• Immediately-invoked Lambda Expressions (IILE)
    • Syntactic sugar

  • Lecture 20: Bytecode optimizations
    • Optimizing compiler
    • Bytecode restructuring
    • Automatic POP for globals
    • Automatic initialization of locals
    • Relative jumps
    • Pre-calculation of simple values

In this part we focus on closures implementation, talking about scope and escape analysis, capturing free variables, and adding runtime support for closures.

  • Lecture 21: Closures | Scope analysis
    • Introduction to closures
    • Global, Locals and Cells
    • Stack and Heap allocation
    • Scope structure
    • Escape analysis
    • Cell promotion

  • Lecture 22: Closures | Compilation
    • Globals, Locals, and Cells
    • Compiler support for cells
    • Scope info
    • Scope stack
  • Lecture 23: Closures | Runtime
    • Environments
    • Cell objects
    • Closure objects
    • Free and Own cells
    • Capturing free variables

This part is devoted to the automatic memory management known as Garbage collection. We discuss a tracing heap and implement Mark-Sweep garbage collector.

  • Lecture 24: Tracing heap | Object header
    • Introduction to Garbage collectors
    • Managed vs. Unmanaged languages
    • Tracing heap
    • Allocation | Deallocation
    • Object header
    • Memory stats
    • GC roots
    • Constant roots

  • Lecture 25: Mark-Sweep GC
    • Mark-Sweep GC algorithm
    • Abstract code and implementation
    • GC roots: stack, constants, globals
    • GC threshold
    • Tracing heap
    • Free list
    • Garbage reclaim

In the final part we add support for Object-oriented programming, implementing classes and instances. In addition we build the final VM executable.

  • Lecture 26: Class objects | Methods storage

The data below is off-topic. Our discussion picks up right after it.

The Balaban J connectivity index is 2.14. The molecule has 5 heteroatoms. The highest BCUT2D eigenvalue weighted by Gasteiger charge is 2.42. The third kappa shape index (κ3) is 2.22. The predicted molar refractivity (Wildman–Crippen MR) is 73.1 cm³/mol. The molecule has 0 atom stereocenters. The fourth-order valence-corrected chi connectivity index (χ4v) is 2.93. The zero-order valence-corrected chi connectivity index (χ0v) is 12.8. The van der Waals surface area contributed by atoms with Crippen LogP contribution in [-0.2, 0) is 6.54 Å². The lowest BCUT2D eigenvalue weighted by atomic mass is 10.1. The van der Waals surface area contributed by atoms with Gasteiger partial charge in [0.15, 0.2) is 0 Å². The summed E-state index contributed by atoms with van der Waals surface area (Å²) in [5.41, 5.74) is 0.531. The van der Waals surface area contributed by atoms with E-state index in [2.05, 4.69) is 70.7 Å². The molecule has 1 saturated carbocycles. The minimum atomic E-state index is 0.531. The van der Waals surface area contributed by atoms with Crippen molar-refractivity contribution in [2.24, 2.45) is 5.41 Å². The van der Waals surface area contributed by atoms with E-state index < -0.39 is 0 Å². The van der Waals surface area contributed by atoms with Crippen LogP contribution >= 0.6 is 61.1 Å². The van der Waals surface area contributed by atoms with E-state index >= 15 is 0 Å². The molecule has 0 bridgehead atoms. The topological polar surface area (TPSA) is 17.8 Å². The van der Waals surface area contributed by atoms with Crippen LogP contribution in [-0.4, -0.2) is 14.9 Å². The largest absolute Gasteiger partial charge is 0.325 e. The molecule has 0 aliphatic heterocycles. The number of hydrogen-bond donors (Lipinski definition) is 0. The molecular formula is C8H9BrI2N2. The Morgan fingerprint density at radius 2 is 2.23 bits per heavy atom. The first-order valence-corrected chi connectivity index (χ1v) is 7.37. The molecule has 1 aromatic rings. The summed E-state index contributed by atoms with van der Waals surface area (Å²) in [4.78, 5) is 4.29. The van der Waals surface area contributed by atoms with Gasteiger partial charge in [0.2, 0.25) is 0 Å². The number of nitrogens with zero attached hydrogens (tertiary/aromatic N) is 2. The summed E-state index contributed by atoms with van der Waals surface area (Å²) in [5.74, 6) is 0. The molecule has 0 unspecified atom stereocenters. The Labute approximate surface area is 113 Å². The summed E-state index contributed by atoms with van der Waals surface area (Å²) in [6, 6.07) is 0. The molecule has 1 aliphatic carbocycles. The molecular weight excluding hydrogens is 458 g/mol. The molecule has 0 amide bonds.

• Object-oriented programming
    • Class objects
    • Inner vs. Global classes
    • Static vs. Dynamic dispatch
    • Environments
    • Methods resolution

  • Lecture 27: Instance objects | Property access
    • Object-oriented programming
    • Instance objects
    • Inheritance
    • Self object
    • Constructor function
    • Property access
    • Bytecode patching

  • Lecture 28: Super classes | Inheritance
    • Child classes
    • Super classes
    • Inheritance chains

  • Lecture 29: Final VM executable
    • Eva VM executable
    • Evaluating expressions
    • Executing files
    • Next steps
    • Assembly

I hope you’ll enjoy the class and will be glad to discuss any questions and suggestion in comments.

Write a Comment

Comment

  1. Hi Dmitry,
    I am really enjoying “Building a virtual machine”. But your description talks about project repository where “implement here” placeholders would be there. But I see no reference to location of the repo. Where does the repo live?

  2. Hi Shivani, thanks for the feedback and the interested, glad you like the course. The repo should be available in the description of lectures on Udemy/Techable. Let me know if you have any issues with access there.